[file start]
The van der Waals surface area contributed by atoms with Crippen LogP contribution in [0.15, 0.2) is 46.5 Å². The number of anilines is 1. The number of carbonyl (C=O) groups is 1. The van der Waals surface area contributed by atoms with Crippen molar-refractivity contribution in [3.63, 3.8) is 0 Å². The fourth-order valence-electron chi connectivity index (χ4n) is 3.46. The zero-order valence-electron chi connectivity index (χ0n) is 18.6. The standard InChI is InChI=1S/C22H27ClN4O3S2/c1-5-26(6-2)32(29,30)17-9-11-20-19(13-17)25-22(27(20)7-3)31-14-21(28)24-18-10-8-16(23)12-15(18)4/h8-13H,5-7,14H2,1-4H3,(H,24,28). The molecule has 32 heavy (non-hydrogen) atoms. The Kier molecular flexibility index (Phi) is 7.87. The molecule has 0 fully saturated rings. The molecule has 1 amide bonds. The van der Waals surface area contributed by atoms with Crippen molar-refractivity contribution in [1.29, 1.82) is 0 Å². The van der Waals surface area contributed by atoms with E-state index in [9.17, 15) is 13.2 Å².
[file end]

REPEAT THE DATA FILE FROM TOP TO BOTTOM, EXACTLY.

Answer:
The van der Waals surface area contributed by atoms with Crippen LogP contribution in [0.15, 0.2) is 46.5 Å². The number of anilines is 1. The number of carbonyl (C=O) groups is 1. The van der Waals surface area contributed by atoms with Crippen molar-refractivity contribution in [3.63, 3.8) is 0 Å². The fourth-order valence-electron chi connectivity index (χ4n) is 3.46. The zero-order valence-electron chi connectivity index (χ0n) is 18.6. The standard InChI is InChI=1S/C22H27ClN4O3S2/c1-5-26(6-2)32(29,30)17-9-11-20-19(13-17)25-22(27(20)7-3)31-14-21(28)24-18-10-8-16(23)12-15(18)4/h8-13H,5-7,14H2,1-4H3,(H,24,28). The molecule has 32 heavy (non-hydrogen) atoms. The Kier molecular flexibility index (Phi) is 7.87. The molecule has 0 fully saturated rings. The molecule has 1 amide bonds. The van der Waals surface area contributed by atoms with Crippen molar-refractivity contribution in [1.29, 1.82) is 0 Å². The van der Waals surface area contributed by atoms with E-state index in [9.17, 15) is 13.2 Å².